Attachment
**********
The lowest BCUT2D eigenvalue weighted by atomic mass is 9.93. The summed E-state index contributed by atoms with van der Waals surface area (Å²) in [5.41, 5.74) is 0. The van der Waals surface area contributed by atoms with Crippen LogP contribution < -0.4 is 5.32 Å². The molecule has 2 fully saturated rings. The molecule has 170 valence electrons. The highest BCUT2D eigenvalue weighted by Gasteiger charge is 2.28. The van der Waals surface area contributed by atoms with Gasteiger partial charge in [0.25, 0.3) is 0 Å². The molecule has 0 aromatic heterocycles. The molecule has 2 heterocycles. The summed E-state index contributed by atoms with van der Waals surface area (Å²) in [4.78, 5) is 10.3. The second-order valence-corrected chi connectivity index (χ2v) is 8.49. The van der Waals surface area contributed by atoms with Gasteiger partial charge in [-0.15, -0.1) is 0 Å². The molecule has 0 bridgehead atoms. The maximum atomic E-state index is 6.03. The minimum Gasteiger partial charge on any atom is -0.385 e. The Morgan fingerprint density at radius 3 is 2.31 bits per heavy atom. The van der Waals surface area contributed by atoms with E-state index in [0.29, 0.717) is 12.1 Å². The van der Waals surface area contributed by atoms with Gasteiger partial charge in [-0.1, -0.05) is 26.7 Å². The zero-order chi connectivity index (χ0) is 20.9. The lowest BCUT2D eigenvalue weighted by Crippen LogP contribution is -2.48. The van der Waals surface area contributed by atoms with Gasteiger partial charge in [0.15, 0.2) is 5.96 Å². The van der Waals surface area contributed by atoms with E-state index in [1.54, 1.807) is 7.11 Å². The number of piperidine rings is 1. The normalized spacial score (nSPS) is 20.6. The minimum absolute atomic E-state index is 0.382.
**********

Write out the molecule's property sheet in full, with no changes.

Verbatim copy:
The lowest BCUT2D eigenvalue weighted by atomic mass is 9.93. The summed E-state index contributed by atoms with van der Waals surface area (Å²) in [5.41, 5.74) is 0. The van der Waals surface area contributed by atoms with Crippen LogP contribution < -0.4 is 5.32 Å². The molecule has 2 fully saturated rings. The molecule has 170 valence electrons. The highest BCUT2D eigenvalue weighted by Gasteiger charge is 2.28. The van der Waals surface area contributed by atoms with Gasteiger partial charge in [0.25, 0.3) is 0 Å². The molecule has 0 aromatic heterocycles. The molecule has 2 heterocycles. The summed E-state index contributed by atoms with van der Waals surface area (Å²) in [4.78, 5) is 10.3. The second-order valence-corrected chi connectivity index (χ2v) is 8.49. The van der Waals surface area contributed by atoms with Gasteiger partial charge in [-0.15, -0.1) is 0 Å². The molecule has 0 bridgehead atoms. The maximum atomic E-state index is 6.03. The minimum Gasteiger partial charge on any atom is -0.385 e. The Morgan fingerprint density at radius 3 is 2.31 bits per heavy atom. The van der Waals surface area contributed by atoms with E-state index in [0.29, 0.717) is 12.1 Å². The van der Waals surface area contributed by atoms with Gasteiger partial charge in [-0.1, -0.05) is 26.7 Å². The zero-order chi connectivity index (χ0) is 20.9. The lowest BCUT2D eigenvalue weighted by Crippen LogP contribution is -2.48. The van der Waals surface area contributed by atoms with Gasteiger partial charge in [0.15, 0.2) is 5.96 Å². The van der Waals surface area contributed by atoms with E-state index in [1.54, 1.807) is 7.11 Å². The number of piperidine rings is 1. The normalized spacial score (nSPS) is 20.6. The minimum absolute atomic E-state index is 0.382.